The optional a= field contains attributes of the preceding media session. This field can be used to extend SDP to provide more information about the media. If not fully understood by a SDP user, the attribute field can be ignored. There can be one or more attribute fields for each media payload type listed in the media field.
Attributes in SDP can be either
- session level, or
- media level.
Session level means that the attribute is listed before the first media line in the SDP. If this is the case, the attribute applies to all the media lines below it.
Media level means it is listed after a media line. In this case, the attribute only applies to this particular media stream.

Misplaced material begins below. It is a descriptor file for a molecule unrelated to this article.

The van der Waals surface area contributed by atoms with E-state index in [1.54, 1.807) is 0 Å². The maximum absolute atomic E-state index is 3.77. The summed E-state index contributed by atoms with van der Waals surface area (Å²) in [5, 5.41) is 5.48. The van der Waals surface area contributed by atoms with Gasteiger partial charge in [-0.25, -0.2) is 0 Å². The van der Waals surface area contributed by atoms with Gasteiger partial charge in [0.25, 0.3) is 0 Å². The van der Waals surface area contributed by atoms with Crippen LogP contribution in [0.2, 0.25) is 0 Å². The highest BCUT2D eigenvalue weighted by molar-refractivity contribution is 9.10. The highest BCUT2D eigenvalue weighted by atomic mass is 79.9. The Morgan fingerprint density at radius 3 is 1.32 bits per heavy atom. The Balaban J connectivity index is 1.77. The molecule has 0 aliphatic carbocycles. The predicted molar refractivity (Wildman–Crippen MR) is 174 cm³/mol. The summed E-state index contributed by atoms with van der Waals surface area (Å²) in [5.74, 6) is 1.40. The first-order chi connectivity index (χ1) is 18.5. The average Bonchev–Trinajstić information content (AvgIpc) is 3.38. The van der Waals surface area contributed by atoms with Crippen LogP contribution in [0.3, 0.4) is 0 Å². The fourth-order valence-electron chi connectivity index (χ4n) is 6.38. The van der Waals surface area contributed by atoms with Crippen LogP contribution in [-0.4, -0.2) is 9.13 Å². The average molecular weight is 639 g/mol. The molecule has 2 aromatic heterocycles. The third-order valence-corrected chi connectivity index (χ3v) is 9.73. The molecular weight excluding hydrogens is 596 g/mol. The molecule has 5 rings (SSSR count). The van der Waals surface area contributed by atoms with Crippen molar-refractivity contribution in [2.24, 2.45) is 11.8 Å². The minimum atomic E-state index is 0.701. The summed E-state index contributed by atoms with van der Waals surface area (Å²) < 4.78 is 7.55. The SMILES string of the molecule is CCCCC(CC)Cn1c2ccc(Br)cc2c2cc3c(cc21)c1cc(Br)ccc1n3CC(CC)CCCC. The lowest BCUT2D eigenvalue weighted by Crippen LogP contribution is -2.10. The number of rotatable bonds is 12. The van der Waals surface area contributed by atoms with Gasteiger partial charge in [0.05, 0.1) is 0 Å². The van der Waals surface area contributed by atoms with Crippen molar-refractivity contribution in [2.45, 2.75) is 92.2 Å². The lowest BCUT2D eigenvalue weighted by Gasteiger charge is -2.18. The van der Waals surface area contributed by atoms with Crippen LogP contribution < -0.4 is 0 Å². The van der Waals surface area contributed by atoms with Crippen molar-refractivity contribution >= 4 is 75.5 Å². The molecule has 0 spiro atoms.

SDP can include both session level and media level attributes. If the same attribute appears as both, the media level attribute overrides the session level attribute for that particular media stream. Note that the connection data field can also be either session level or media level.
An SDP Example
Given below is an example session description, taken from RFC 2327 −
v = 0 o = mhandley2890844526 2890842807 IN IP4 184.108.40.206 s = SDP Seminar i = A Seminar on the session description protocol u = http://www.cs.ucl.ac.uk/staff/M.Handley/sdp.03.ps e = email@example.com(Mark Handley) c = IN IP4 220.127.116.11/127 t = 2873397496 2873404696 a = recvonly m = audio 49170 RTP/AVP 0 m = video 51372 RTP/AVP 31 m = application 32416udp wb a = orient:portrait